Austin, Oak Park residents come together for real talk about race, poverty

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More than 150 people from Austin, Oak Park and across Chicago gathered Tuesday night at Columbus Park Refectory, exchanging ideas about racial integration and discussing the challenges faced by the two communities separated by Austin Boulevard.

This is the third year The Chicago Community Trust has organized the On The Table event in which about 5,800 “tables” participated throughout the Chicago area. Sixteen of those were in at Austin’s Columbus Park Refectory.

Community advocates and residents voiced their concerns over the longstanding inequity and exclusion on Chicago’s West Side, asking some hard-hitting questions that many avoid in their daily lives.

“You can see how we end up having a huge division of resources,” said Rob Breymaier, the event co-organizer who spoke at the start of the dinner long-existing segregation and its consequences on the area.

“Right now, we look at our two communities, we can see we have one community with thriving schools and the other where we are having challenges in schools. A more integrated society we want is where we don’t have those disparities.”

Breymaier, executive director of the Oak Park Regional Housing Center and a former president of the Chicago Area Fair Housing Alliance, said Tuesday night’s conversations between the two communities were intended to answer essential questions, such as how to “build one community” and “find our common destiny.”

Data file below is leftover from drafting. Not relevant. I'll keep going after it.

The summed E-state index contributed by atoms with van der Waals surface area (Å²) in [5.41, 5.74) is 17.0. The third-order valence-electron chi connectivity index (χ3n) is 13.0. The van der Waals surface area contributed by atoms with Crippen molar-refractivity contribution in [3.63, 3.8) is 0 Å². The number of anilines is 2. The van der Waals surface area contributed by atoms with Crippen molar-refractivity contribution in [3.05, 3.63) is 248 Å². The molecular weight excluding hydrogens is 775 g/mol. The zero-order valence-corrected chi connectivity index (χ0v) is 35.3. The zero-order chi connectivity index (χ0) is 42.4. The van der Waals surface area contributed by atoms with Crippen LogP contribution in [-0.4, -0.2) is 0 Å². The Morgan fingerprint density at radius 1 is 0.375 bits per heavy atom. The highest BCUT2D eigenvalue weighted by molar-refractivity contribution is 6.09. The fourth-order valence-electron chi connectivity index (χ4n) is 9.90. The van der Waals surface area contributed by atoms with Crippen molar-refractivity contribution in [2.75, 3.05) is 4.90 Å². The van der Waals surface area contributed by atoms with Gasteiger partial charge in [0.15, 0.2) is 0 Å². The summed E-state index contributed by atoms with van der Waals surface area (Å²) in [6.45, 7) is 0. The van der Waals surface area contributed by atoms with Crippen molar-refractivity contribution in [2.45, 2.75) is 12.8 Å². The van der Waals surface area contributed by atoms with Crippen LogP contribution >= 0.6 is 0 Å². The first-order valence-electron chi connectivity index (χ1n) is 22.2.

“The way our metropolitan areas are segregated makes us feel that some neighborhoods or some people are better, and some neighborhoods and people are not quite as good,” Breymaier said. “We need to figure out how to break that mindset. It’s perpetuated through the way we share resources – or do not share resources.”

Robyn Thurston, 56, lives in Oak Park but works in Austin as a healthcare administrator. Although she lives only three blocks away from Austin and has driven past Columbus Park many times, she said this was the first time she had entered the building.

“Almost 40 years, I never stopped in,” said Thuston, who moved to Oak Park from Kansas City in 1983. “I only rode my bike around the park one time. That’s because there’s a line between Austin and Oak Park.”

Austin Boulevard – the north-south street that separates the two communities – sets nearly everything in Austin apart from Oak Park, from infrastructure, schools and business to security and racial makeup.

Austin – the most-populated of Chicago’s 77 community areas – is about 84 percent African American and 4 percent white, while Oak Park is nearly 70 percent white, 22 percent African-American and 10 percent Hispanic or Latino, according to a 2016 analysis by the Chicago Metropolitan Agency for Planning.

Thuston said the street views changed dramatically as someone crosses into Austin from Oak Park.

“Whenever there’s traffic congestion or construction, I’d drive on Madison or Jackson. And as you leave Austin and enter Oak Park, it’s like from black and white to colors. That’s the contrast between the two communities.”

She said she’s seen instances of the Oak Park police indiscriminately pulling over vehicles traveling from Austin – an act so frequent that a neighbor of hers started to call it the “border patrol protecting” Oak Park.

What’s more, she said the lack of integration as well as the huge disparity between the two communities had caused trouble for residents and employees in both Austin and Oak Park as young people from both communities interact.

“One of my daughter’s boyfriends was shot here visiting a high school friend graduating from Austin High,” Thuston said, referring to a shooting that happened about 7 years ago in Austin.